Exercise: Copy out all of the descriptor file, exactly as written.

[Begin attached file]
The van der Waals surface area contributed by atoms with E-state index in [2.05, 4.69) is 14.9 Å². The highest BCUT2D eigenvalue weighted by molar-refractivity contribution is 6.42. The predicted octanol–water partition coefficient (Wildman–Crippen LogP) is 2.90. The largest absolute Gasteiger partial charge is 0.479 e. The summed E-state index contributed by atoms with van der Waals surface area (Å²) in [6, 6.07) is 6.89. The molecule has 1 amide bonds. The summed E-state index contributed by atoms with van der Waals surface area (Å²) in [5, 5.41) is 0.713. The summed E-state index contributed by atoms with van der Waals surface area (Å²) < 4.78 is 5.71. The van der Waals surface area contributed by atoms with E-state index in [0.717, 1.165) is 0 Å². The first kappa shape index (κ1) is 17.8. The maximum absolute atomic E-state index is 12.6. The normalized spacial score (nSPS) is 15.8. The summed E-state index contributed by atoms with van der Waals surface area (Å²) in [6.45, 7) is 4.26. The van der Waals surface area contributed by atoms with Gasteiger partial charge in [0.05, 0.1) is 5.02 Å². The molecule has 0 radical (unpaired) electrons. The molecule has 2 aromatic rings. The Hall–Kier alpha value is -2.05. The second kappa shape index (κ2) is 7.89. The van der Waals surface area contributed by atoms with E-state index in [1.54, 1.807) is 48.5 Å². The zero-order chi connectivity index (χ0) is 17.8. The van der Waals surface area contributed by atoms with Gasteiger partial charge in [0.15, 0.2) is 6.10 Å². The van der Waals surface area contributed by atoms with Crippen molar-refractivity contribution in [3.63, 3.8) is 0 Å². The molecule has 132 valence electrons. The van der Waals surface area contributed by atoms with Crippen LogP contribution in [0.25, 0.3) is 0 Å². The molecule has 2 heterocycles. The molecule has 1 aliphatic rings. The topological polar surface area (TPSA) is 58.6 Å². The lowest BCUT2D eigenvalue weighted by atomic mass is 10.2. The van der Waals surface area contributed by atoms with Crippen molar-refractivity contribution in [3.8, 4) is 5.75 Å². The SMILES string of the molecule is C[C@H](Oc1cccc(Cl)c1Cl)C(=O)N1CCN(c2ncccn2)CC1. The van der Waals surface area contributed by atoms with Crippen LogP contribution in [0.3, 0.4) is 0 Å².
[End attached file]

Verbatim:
The van der Waals surface area contributed by atoms with E-state index in [2.05, 4.69) is 14.9 Å². The highest BCUT2D eigenvalue weighted by molar-refractivity contribution is 6.42. The predicted octanol–water partition coefficient (Wildman–Crippen LogP) is 2.90. The largest absolute Gasteiger partial charge is 0.479 e. The summed E-state index contributed by atoms with van der Waals surface area (Å²) in [6, 6.07) is 6.89. The molecule has 1 amide bonds. The summed E-state index contributed by atoms with van der Waals surface area (Å²) in [5, 5.41) is 0.713. The summed E-state index contributed by atoms with van der Waals surface area (Å²) < 4.78 is 5.71. The van der Waals surface area contributed by atoms with E-state index in [0.717, 1.165) is 0 Å². The first kappa shape index (κ1) is 17.8. The maximum absolute atomic E-state index is 12.6. The normalized spacial score (nSPS) is 15.8. The summed E-state index contributed by atoms with van der Waals surface area (Å²) in [6.45, 7) is 4.26. The van der Waals surface area contributed by atoms with Gasteiger partial charge in [0.05, 0.1) is 5.02 Å². The molecule has 0 radical (unpaired) electrons. The molecule has 2 aromatic rings. The Hall–Kier alpha value is -2.05. The second kappa shape index (κ2) is 7.89. The van der Waals surface area contributed by atoms with E-state index in [1.54, 1.807) is 48.5 Å². The zero-order chi connectivity index (χ0) is 17.8. The van der Waals surface area contributed by atoms with Gasteiger partial charge in [0.15, 0.2) is 6.10 Å². The van der Waals surface area contributed by atoms with Crippen molar-refractivity contribution in [3.63, 3.8) is 0 Å². The molecule has 132 valence electrons. The van der Waals surface area contributed by atoms with Crippen LogP contribution in [0.25, 0.3) is 0 Å². The molecule has 2 heterocycles. The molecule has 1 aliphatic rings. The topological polar surface area (TPSA) is 58.6 Å². The lowest BCUT2D eigenvalue weighted by atomic mass is 10.2. The van der Waals surface area contributed by atoms with Crippen molar-refractivity contribution in [3.8, 4) is 5.75 Å². The SMILES string of the molecule is C[C@H](Oc1cccc(Cl)c1Cl)C(=O)N1CCN(c2ncccn2)CC1. The van der Waals surface area contributed by atoms with Crippen LogP contribution in [0.3, 0.4) is 0 Å².